How to Lubricate a Furnace Blower Motor
Every forced air furnace has a blower motor attached to a fan that circulates the air; however, there are two types of drive systems. One is the newer model of direct drive, where the motor is attached directly to the fan blower. The other one is the traditional and older style belt drive.
Many, but not all, direct drive motors have sealed bearings and require no lubrication, but virtually all belt drive fan motors must be lubricated annually.
Things You Will Need
- Bearing oil--20 weight non detergent or 3 in 1 oil in the blue can
- Screwdriver--Flat or Phillips head, whichever is applicable
Always use qualified bearing oil or a 20-weight alternative. Light spray can oils wash out the lubricating oil and destroy the bearings.
Locate the position of your blower motor on your furnace. It may be behind a gravity panel that you can simply lift off, or there may be an access panel that you must unscrew with either a Phillips or flathead screwdriver. Remove the screws with a counterclockwise rotation.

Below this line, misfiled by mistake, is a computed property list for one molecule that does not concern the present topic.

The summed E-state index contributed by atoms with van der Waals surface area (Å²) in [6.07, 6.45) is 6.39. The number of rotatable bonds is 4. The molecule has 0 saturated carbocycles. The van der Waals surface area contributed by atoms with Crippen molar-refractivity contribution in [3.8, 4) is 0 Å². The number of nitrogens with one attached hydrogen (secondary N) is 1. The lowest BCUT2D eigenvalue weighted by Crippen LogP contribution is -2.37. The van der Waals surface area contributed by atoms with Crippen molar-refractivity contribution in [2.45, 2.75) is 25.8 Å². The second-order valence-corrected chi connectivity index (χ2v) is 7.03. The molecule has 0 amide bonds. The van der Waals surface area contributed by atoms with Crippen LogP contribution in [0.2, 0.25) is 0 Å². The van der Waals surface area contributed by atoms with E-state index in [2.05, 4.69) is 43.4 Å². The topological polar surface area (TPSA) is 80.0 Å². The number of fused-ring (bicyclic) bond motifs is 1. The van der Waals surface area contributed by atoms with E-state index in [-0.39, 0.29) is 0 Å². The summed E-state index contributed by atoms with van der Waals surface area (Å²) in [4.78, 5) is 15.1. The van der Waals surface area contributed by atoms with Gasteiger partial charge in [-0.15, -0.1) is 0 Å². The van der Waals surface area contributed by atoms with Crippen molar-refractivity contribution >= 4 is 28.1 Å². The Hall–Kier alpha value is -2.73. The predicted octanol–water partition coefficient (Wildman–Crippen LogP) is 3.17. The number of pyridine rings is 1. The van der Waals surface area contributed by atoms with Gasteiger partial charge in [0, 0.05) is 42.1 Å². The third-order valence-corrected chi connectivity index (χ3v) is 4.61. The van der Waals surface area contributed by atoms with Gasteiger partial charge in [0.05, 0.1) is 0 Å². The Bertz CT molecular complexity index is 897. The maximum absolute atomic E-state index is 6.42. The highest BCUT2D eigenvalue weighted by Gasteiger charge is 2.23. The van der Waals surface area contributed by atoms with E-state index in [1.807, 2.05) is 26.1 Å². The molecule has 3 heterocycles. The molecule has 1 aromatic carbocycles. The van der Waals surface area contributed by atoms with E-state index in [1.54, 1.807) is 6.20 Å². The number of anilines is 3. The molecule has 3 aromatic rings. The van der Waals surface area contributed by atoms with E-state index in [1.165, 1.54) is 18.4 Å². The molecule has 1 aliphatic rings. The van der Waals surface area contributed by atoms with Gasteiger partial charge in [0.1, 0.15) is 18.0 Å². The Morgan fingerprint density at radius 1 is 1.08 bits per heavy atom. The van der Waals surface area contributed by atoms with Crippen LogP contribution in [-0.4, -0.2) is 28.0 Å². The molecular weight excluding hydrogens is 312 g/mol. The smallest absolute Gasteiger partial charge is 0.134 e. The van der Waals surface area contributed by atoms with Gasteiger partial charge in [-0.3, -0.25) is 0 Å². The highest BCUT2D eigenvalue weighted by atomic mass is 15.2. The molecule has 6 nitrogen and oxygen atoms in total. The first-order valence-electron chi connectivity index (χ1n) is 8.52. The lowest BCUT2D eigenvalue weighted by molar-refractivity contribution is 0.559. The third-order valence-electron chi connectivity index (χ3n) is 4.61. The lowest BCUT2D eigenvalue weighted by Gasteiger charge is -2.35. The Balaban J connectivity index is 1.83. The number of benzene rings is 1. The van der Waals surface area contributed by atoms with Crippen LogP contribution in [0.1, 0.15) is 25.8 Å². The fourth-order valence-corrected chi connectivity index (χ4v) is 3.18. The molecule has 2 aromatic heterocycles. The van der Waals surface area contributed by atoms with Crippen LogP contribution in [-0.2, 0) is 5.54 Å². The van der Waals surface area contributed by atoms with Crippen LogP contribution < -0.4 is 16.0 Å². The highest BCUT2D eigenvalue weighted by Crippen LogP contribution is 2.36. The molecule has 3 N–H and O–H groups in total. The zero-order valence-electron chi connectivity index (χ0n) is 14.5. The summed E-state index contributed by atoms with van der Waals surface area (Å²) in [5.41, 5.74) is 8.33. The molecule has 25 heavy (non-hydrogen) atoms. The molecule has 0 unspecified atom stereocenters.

Inspect the blower motor for the oil ports, which are located directly on the side and are sticking upwards. They may have red or other colored plastic caps that cover them. An oil port is on both sides of the motor.
Remove the plastic caps, if needed, and drip a few drops of bearing oil down into the oil ports, which is very subjective because there is no hard or fast rule unless you have a manual that specifically states how many drops of oil go into each port. Don't overfill the oil ports, which leads to leakage around the motor bearings and leaves an oil stain on the floor.
Replace the plastic caps over the oil ports as well as any access panel that you have removed, and do this again at the same time next year.
Dale Yalanovsky has been writing professionally since 1978. He has been published in "Woman's Day," "New Home Journal" and on many do-it-yourself websites. He specializes in do-it-yourself projects, household and auto maintenance and property management. Yalanovsky also writes a bimonthly column that provides home improvement advice.